Submitted to: American Peanut Research and Education Society Abstracts
Publication Type: Abstract only
Publication Acceptance Date: 4/15/2007
Publication Date: 7/15/2008
Citation: Angadi, S., Nuti, R.C., Puppala, N., Sorensen, R.B. 2008. : light interception in single row, twin row, and diamond planting patterns of valencia peanut. American Peanut Research and Education Society Abstracts. Interpretive Summary: none required.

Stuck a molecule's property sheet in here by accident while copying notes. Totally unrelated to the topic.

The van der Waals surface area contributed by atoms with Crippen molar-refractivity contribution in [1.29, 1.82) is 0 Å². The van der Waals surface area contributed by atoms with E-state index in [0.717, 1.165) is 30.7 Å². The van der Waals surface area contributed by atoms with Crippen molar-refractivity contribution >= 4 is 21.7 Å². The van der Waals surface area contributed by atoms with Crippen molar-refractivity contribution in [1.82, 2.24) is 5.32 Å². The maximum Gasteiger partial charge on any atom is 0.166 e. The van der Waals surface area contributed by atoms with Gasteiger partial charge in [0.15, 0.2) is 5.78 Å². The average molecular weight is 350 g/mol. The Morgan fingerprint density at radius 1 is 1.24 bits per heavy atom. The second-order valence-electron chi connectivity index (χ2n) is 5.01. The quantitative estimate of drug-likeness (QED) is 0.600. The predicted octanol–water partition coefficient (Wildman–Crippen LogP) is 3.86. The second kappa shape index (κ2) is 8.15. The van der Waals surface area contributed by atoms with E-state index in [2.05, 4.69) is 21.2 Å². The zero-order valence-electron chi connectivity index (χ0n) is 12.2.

Technical Abstract: A field study was conducted on a growers farm South of Clovis, NM in 2006 to compare light interception and radiation use efficiency in single row, twin row, and diamond planted Valencia peanuts with line quantum sensors (Apogee instruments, Logan) installed across the crop row. Data were recorded using data loggers (Model CR-1000, Campbell Sci. Logan), Utah between 65 and 150 days after planting. Seasonal patterns of light interception by Valencia peanut were significantly affected by planting patterns. Light interception increased over time and peaked before maturity. Better spatial distribution of peanut plants by diamond planting improved light interception throughout the growing season compared to single row and twin row patterns. The light interception benefits with diamond planting were greater early in the season suggesting a potential benefit of cooler conditions for improved water use efficiency. Plants in twin rows intercepted less radiation earlier in the season; however at mid-season, it was similar to the diamond pattern. The regression analysis explained more than 82% of the variation and the relationship was highly significant. Biomass and yield observations indicated that the improved light interception in diamond planting improved biomass and yield, but not the harvest index. These results suggest that diamond and twin row planting have the potential to improve Valencia peanut yields.